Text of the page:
Well, it's been a busy week, folks. Between beginning to send Schlumbergera seedling cuttings out, trying to keep the weeds out of the garden beds (pending the annual planting of the Cannas), and finding out the husband and I are being sued (by both God and Jesus, even!),1 it's just one thing after another around here. I've also been scurrying frantically trying to keep up with which of the Anthuriums have new buds, which ones dropped buds, which ones haven't dropped buds yet but look like they're going to, which ones have actually opened blooms, which ones that have opened blooms have been blogged previously, and so forth, I'm a bit lost.2
Almost all of the first-time Anthurium blooms lately have been red / yellow or red / white;3 none of the blooms are especially interesting, though they at least vary a little in shape.
Genevieve was one of the seedlings that dropped buds last summer after the white oil treatment. The bloom wasn't worth the wait, alas: it's the smallest of the group, plus it's mildly damaged by thrips or drought or something.
Venus, on the other hand, has some potential. She's small too, but not as small as Genevieve, and the shape is a lot better. The spadix is weird (disproportionately small, plus I don't know what's going on at the tip there), but at least there's no obvious thrips damage, which is the main thing I care about lately.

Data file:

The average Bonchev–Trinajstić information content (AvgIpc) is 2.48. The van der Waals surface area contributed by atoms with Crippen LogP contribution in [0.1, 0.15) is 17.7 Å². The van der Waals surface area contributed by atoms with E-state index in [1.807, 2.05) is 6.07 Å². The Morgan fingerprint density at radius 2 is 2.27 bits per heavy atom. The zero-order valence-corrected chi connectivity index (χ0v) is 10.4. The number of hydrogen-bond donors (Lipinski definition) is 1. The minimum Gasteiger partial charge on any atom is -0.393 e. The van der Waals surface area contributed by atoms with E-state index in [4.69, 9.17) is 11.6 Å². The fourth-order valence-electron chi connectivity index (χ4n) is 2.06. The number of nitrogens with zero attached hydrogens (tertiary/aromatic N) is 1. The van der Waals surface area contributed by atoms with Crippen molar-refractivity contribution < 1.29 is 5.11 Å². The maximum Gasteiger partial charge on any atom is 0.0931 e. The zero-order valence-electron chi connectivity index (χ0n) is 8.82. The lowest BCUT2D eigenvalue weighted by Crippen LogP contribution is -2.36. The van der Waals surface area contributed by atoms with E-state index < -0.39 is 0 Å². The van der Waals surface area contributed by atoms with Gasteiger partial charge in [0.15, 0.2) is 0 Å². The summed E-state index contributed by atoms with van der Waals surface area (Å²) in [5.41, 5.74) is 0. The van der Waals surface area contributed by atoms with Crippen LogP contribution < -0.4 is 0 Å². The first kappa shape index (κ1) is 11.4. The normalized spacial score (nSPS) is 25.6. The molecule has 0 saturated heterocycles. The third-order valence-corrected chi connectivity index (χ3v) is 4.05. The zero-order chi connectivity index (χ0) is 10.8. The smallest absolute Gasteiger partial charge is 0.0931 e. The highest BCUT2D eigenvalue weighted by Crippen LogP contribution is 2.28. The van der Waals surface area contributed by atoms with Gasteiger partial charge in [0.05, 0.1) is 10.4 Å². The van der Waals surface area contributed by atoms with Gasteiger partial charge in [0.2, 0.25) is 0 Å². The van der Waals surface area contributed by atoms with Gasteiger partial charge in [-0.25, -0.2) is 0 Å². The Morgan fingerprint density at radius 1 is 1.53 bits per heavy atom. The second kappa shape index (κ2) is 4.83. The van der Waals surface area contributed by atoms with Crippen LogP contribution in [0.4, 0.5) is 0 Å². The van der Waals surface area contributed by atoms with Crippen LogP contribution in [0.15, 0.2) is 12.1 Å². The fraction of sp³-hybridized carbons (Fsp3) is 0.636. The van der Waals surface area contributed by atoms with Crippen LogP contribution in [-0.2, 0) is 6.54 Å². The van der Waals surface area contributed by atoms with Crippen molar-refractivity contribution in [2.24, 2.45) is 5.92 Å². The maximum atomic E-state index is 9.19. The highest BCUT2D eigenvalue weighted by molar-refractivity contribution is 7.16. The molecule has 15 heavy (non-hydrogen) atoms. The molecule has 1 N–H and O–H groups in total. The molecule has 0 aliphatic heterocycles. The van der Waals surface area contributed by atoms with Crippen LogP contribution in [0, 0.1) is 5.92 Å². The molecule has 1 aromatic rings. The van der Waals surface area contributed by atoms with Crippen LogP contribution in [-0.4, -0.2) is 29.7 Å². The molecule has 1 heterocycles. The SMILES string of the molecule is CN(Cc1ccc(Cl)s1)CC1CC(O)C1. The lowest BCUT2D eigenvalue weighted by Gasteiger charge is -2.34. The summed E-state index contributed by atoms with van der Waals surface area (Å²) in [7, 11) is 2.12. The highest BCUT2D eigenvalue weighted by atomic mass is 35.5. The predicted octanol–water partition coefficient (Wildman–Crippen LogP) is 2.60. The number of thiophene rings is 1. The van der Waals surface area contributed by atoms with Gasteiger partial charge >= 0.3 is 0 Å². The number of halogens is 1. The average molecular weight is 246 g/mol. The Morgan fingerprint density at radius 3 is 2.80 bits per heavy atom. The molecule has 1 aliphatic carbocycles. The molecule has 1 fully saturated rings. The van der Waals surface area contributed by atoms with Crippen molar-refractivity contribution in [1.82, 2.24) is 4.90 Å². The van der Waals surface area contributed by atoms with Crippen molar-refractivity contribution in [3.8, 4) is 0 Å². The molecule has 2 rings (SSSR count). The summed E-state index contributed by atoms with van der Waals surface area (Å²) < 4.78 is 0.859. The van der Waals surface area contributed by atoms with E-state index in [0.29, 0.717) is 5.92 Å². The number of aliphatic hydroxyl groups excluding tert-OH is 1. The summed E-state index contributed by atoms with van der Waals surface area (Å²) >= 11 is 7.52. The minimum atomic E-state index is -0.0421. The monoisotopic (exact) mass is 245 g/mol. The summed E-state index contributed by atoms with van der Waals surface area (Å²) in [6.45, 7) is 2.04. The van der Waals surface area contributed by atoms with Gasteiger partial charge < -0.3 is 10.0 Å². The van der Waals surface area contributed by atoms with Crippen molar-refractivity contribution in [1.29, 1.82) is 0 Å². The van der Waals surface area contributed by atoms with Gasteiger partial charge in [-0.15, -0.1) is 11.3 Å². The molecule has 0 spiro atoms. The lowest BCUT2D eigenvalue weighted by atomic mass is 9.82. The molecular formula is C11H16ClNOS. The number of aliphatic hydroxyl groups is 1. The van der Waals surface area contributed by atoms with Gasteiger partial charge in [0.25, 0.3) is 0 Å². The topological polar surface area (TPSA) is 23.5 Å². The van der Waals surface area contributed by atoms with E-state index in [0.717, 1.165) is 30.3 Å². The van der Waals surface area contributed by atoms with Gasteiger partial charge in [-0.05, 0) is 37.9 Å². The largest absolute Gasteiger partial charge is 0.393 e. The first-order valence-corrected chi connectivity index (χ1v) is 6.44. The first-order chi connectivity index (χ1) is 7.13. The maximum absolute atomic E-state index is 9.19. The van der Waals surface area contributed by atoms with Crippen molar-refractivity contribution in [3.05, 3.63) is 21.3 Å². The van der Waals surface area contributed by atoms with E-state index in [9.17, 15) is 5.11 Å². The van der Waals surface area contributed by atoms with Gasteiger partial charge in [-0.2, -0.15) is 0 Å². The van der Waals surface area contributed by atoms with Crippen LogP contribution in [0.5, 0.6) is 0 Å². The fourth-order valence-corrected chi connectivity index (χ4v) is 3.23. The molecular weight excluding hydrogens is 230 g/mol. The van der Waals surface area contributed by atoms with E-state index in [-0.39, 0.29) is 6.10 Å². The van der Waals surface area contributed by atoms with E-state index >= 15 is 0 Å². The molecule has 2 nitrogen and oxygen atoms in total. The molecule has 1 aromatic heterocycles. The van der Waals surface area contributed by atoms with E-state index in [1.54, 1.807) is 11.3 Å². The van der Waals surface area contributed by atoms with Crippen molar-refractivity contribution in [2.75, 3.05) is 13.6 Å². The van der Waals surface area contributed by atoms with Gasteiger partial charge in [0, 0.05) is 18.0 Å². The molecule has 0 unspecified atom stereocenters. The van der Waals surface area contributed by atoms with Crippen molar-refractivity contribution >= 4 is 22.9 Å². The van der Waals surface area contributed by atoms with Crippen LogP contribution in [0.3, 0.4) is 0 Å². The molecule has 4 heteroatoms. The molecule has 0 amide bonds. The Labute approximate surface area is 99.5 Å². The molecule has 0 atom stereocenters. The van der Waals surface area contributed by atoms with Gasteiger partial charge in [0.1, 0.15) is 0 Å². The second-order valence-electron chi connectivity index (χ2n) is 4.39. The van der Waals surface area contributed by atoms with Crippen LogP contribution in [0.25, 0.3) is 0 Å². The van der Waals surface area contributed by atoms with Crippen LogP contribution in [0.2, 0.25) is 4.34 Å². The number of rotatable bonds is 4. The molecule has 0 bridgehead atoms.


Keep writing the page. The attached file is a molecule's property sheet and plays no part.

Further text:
Roxanne is probably the best of the group. Only slightly smaller than Venus, and the shape is more or less "normal." No marks from thrips, either.
Jill's okay. A little damage toward the bottom of the spathe on the right side, there, and she's a little smaller than Venus and Roxanne, but whatever. She's fine.
None of the leaves are remarkable, for good or bad. Going in the same order as above:
None of the leaves seem to be especially bothered by thrips, either. Jill has a problem with burnt leaf tips, as we will see, which is an unusual problem for my Anthuriums to have, and I'm not sure how to explain it.
The photos of the entire plants4 illustrate one other problem some of the seedlings have, which is that of internodal distance (= the distance between leaves, on the main stem). Genevieve has a short internodal distance, and so all her leaves appear to come from more or less the same point, giving a nice, compact-looking plant that stands more or less upright and doesn't get all tangled up in neighboring plants. I mean, Genevieve has other problems, but she does this part well.
The remaining three plants, though, are faster-growing and have a longer internodal distance, which means that over time, they start to look a little viney. That's fine in some contexts, but it doesn't look good on these: they're always flopping over and tangling and the stem gets curved from lying in one position too long, and it's just a pain to deal with. You can cut long Anthurium stems back, and if you leave a few leaves on the stem, they'll sprout new growing tips (sometimes you can even root the tops in water, though that's hit or miss), so it's not like there aren't ways to deal with the problem, but it's not something I like in my plants, and I don't do the cutting-back thing, in general. It takes so long for them to bloom in the first place, I don't want to force them to start all over again, slowly rebuilding until they're capable of blooming again. Plus it's not like I need to be starting new cuttings. Too many Anthuriums as it is.